Urban Outfitters and the Navajo Nation…

We’re probably all guilty of this. We buy clothes and we don’t think about where our threads come from or who they might actually offend; and let’s face it, fashion can be explosively controversial… just ask the clothing chain Urban Outfitters.

When Urban Outfitters came out with a line of Navajo-inspired products — think pants, socks, shirts, underwear and even a flask — the Navajo Nation responded immediately… cease and desist. You see, the the “Navajo” line (yes, that’s what it’s called) was not designed by someone from the Navajo Nation, in fact, the patterns and designs are what you’d call, “Native American-inspired” or “tribal;” on top of that, the company’s use of the word “Navajo” could violate The Federal Indian Arts And Crafts Act.

Translation: “It is illegal to offer or display for sale, or sell any art or craft product in a manner that falsely suggests it is Indian produced, an Indian product, or the product of a particular Indian or Indian Tribe or Indian arts and crafts organization, resident within the United States.”

In addition to possibly violating The Federal Indian Arts And Crafts Act, plus several trademarks owned by the tribe, there is the very big matter of respect — respecting a group of people and their culture.

Adrienne Keene, a writer for Indian Country, wrote the following and she makes it perfectly clear that Urban Outfitter’s fashion faux pas goes WAY beyond money or trademark infringements:

This is also an issue of representation, and an issue of power. I, personally, don’t care about a pair of socks called “Navajo,” but I do care about what they represent. They represent the appropriation of Native American cultures and lifeways, and the continued stereotyping of Indigenous Peoples. Most consumers look at that sock and can’t imagine that it holds any meaning beyond its $4.99 price tag. But I, and other Native people, look at that sock and see that the painful history that has allowed the vast majority of Americans to ignore our continued existence.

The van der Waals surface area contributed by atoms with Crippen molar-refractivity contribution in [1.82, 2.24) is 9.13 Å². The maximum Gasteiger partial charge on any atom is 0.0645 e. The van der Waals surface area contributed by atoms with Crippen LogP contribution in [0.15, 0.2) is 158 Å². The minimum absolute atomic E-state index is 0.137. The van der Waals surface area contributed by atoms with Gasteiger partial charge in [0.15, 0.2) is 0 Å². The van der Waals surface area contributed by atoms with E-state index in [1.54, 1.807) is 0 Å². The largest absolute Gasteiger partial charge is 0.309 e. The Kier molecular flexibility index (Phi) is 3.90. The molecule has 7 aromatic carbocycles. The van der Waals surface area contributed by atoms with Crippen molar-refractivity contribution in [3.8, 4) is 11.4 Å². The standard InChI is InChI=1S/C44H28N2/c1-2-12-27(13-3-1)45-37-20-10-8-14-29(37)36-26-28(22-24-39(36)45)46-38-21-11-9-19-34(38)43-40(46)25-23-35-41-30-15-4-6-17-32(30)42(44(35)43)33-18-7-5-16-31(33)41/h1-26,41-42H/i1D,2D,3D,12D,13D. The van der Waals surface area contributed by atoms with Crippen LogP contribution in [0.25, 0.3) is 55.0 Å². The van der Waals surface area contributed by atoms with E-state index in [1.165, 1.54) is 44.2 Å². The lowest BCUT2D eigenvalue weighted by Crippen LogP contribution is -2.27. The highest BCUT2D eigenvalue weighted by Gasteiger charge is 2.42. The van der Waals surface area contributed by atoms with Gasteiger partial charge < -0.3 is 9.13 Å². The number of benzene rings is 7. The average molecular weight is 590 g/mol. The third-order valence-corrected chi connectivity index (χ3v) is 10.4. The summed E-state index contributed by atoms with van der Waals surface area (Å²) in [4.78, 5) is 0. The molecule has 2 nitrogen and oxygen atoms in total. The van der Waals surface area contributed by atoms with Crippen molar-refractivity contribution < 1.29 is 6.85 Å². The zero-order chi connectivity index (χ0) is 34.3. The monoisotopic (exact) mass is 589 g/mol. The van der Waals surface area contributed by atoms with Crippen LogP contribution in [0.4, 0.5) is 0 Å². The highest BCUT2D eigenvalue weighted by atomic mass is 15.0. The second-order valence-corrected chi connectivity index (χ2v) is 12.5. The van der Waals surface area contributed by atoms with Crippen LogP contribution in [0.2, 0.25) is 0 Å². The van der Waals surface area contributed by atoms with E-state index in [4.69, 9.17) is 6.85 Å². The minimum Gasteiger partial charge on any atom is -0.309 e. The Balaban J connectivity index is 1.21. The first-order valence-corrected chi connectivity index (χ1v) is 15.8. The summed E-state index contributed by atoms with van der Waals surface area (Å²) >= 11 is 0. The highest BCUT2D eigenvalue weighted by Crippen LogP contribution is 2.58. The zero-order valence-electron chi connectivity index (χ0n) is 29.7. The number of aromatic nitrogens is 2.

These “Navajo” products, and the thousands like them found at shops all over the world, relegate Native peoples to a stereotype. We are nothing more than a one-dimensional fictitious “Native American culture” represented by southwestern designs, fringe, feathers, and buckskin; when in reality we are a diverse, vibrant population of over 565 tribes and communities, each with our own traditions, languages and cultures.

As for Urban Outfitters, spokesman Ed Looram said the following: “Like many other fashion brands, we interpret trends and will continue to do so for years to come. The Native American-inspired trend and specifically the term `Navajo’ have been cycling through fashion, fine art and design for the last few years.”

So what do you think?

Flickr pic by imelda

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